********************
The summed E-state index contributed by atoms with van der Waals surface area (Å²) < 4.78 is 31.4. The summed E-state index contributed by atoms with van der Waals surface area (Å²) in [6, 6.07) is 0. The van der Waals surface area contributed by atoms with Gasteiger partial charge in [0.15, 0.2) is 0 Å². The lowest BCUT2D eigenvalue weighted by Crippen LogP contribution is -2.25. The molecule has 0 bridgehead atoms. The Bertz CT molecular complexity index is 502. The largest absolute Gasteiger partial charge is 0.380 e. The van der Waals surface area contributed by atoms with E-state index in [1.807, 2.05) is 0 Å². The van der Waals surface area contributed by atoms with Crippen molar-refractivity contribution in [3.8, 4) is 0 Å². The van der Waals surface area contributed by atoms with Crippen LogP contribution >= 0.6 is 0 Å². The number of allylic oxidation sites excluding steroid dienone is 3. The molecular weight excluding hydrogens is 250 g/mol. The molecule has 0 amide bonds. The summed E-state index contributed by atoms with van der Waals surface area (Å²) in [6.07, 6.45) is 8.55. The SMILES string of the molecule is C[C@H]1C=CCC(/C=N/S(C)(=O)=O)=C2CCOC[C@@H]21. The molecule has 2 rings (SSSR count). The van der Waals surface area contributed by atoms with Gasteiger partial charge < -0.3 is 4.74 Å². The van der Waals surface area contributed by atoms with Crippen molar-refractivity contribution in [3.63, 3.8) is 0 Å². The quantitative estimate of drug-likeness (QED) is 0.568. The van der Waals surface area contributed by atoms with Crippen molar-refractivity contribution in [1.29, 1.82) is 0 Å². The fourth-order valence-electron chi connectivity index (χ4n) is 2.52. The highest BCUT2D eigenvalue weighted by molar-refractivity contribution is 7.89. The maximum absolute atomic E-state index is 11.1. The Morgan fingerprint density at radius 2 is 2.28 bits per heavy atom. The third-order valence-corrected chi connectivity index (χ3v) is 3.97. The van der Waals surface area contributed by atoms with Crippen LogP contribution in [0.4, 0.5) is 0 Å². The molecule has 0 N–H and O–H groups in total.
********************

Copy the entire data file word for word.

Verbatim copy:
The summed E-state index contributed by atoms with van der Waals surface area (Å²) < 4.78 is 31.4. The summed E-state index contributed by atoms with van der Waals surface area (Å²) in [6, 6.07) is 0. The van der Waals surface area contributed by atoms with Gasteiger partial charge in [0.15, 0.2) is 0 Å². The lowest BCUT2D eigenvalue weighted by Crippen LogP contribution is -2.25. The molecule has 0 bridgehead atoms. The Bertz CT molecular complexity index is 502. The largest absolute Gasteiger partial charge is 0.380 e. The van der Waals surface area contributed by atoms with E-state index in [1.807, 2.05) is 0 Å². The van der Waals surface area contributed by atoms with Crippen molar-refractivity contribution in [3.8, 4) is 0 Å². The van der Waals surface area contributed by atoms with Crippen LogP contribution >= 0.6 is 0 Å². The number of allylic oxidation sites excluding steroid dienone is 3. The molecular weight excluding hydrogens is 250 g/mol. The molecule has 0 amide bonds. The summed E-state index contributed by atoms with van der Waals surface area (Å²) in [6.07, 6.45) is 8.55. The SMILES string of the molecule is C[C@H]1C=CCC(/C=N/S(C)(=O)=O)=C2CCOC[C@@H]21. The molecule has 2 rings (SSSR count). The van der Waals surface area contributed by atoms with Gasteiger partial charge < -0.3 is 4.74 Å². The van der Waals surface area contributed by atoms with Crippen molar-refractivity contribution in [3.63, 3.8) is 0 Å². The quantitative estimate of drug-likeness (QED) is 0.568. The van der Waals surface area contributed by atoms with Crippen molar-refractivity contribution in [1.29, 1.82) is 0 Å². The fourth-order valence-electron chi connectivity index (χ4n) is 2.52. The highest BCUT2D eigenvalue weighted by molar-refractivity contribution is 7.89. The maximum absolute atomic E-state index is 11.1. The Morgan fingerprint density at radius 2 is 2.28 bits per heavy atom. The third-order valence-corrected chi connectivity index (χ3v) is 3.97. The van der Waals surface area contributed by atoms with Crippen LogP contribution in [0.4, 0.5) is 0 Å². The molecule has 0 N–H and O–H groups in total.